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Cinema, spectatorship and propaganda: ‘Battle of the Somme’ (1916) and its contemporary audience

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... In the right-hand corner of the picture, one of the brown clad, helmeted men, just as he tops the parapet, instead of going over, slides back flattened out with arms extended against the wall of the trench -the first life sacrificed in the assault. It is a wonderful example of how reality -remember this is no arranged piece of play acting but a record taken in the agony of battle -transcends fiction (Reeves 1997). Alongside this 24 second 'over the top' sequence, there are a variety of other sections, discussed at length by Smither and others which may be either misleadingly attributed, put in the wrong order or show actions which appear to be, but which are not, in the heat of battle. ...
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This article takes Peter Jackson’s use of Imperial War Museum footage in They Shall Not Grow Old (2018) and its reception as a starting point for considering the dilemma for film archives over how to enable their work to reach greater audiences without compromising their own reputation or the integrity of the collections they are custodians over. The first part of the article considers some of the issues around the distinction between film restoration and digital enhancement, and some of the pitfalls inherent in a range of well-established archival practices for ‘outreach’. The second half or the essay considers the resistance of military and film historians to the understanding of film footage as evidence, taking the 1916 documentary of The Battle of the Somme as a key case study. Overall the article argues that essay films, and invitations for film-makers and visual artists to offer creative responses to collections should be backed up with a route back to the source material within the collection, and that attention should always be paid to the necessity to explain archival footage to a general audience in the many instances where such footage doesn’t ‘speak for itself’.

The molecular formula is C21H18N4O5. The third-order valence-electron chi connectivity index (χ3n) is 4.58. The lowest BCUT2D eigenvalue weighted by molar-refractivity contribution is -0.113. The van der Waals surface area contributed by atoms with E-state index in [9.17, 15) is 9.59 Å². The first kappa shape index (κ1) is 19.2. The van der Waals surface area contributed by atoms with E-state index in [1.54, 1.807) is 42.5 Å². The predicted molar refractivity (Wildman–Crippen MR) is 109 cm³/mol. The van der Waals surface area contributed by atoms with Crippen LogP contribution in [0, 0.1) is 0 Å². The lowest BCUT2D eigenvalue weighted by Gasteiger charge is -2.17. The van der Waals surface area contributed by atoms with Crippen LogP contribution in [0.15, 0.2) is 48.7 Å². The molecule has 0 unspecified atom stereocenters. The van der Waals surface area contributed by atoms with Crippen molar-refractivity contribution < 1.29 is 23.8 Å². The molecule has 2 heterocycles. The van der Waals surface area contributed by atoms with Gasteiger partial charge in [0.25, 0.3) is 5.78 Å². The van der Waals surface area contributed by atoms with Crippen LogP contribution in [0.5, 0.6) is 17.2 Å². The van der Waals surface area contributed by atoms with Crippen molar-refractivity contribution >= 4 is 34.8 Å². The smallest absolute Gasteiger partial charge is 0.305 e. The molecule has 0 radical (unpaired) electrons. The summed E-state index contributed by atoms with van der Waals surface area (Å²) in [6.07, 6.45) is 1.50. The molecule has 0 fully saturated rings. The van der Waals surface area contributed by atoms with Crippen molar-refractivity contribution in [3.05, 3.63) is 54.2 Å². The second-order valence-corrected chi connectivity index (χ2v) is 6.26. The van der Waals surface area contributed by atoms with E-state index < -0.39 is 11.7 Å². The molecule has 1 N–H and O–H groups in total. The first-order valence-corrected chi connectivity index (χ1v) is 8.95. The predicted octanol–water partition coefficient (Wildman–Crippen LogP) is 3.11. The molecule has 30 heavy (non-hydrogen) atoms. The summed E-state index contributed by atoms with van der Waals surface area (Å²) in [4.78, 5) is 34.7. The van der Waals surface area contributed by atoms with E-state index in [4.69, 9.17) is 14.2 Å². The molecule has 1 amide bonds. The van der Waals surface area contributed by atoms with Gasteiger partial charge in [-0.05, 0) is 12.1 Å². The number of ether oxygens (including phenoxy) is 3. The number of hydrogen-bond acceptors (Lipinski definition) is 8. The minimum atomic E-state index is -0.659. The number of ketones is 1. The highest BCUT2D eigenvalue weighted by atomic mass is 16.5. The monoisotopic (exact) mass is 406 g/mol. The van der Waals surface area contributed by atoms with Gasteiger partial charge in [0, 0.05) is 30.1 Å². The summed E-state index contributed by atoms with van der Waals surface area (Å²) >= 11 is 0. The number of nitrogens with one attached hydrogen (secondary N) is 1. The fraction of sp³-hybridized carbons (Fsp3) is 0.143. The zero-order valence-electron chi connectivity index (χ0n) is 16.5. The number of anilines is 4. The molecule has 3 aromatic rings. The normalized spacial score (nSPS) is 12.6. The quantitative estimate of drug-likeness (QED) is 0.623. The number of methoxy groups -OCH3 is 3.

... Kriegsfi lme wie der britische Kassenschlager "The Battle of the Somme" von 1916 zeigten eine ambi- valente Wirkung im In-und Ausland. Zwei Millionen britische Kinobesucher sahen die Grausamkeit des Krieges und nahmen massenhaft an den Kriegsan- strengungen auf dem Kontinent teil, während der Film im neutralen Ausland als Plädoyer gegen den Krieg gesehen wurde 65 . Damit stellte sich nicht nur in Großbritannien die Frage, ob und wie die Realität des Krieges gefi lmt werden konnte. ...
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One of the often-overlooked legacies of the First World War is how the conflict established the media’s role in remembrance. In the years that have followed, media’s circulation of iconic images of national and local commemoration have enabled individuals to engage with public remembrance. This article takes a historical approach to First World War remembrance in Britain, looking at how the practices and meaning of remembrance became established, although they were never fixed but instead constantly shifting, reinvented and contested. They are also gendered, in remembrance, as in war, women, are often seen as to be playing supportive roles; yet within media texts, women have always found spaces to exert influence over who is remembered and how, as memories jostle for prominence.
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This article examines the relationship between soldiers’ contemporaneous accounts of the First World War and writers’ later representations of combatants’ experiences in novels and other types of ‘war literature’. It argues that post-war literary depictions of such experiences closely resembled soldiers’ own testimony, serving to disseminate and legitimize combatants’ earlier, private revelations of the horrific reality of modern warfare. At the time and afterwards, these accounts of the fighting co-existed with patriotic and heroic descriptions of the war. Here, I investigate the transnational transfer and reception of literary works. Through a comparison of literary treatments of the conflict in Britain and Germany, the article highlights the significance of the outcome of the First World War for its longer-term cultural legacy. The war was described in similar terms in both countries, but criticism of the war effort proved much more divisive in Germany than in the United Kingdom, affecting the ways in which military conflict was remembered and understood. © 2018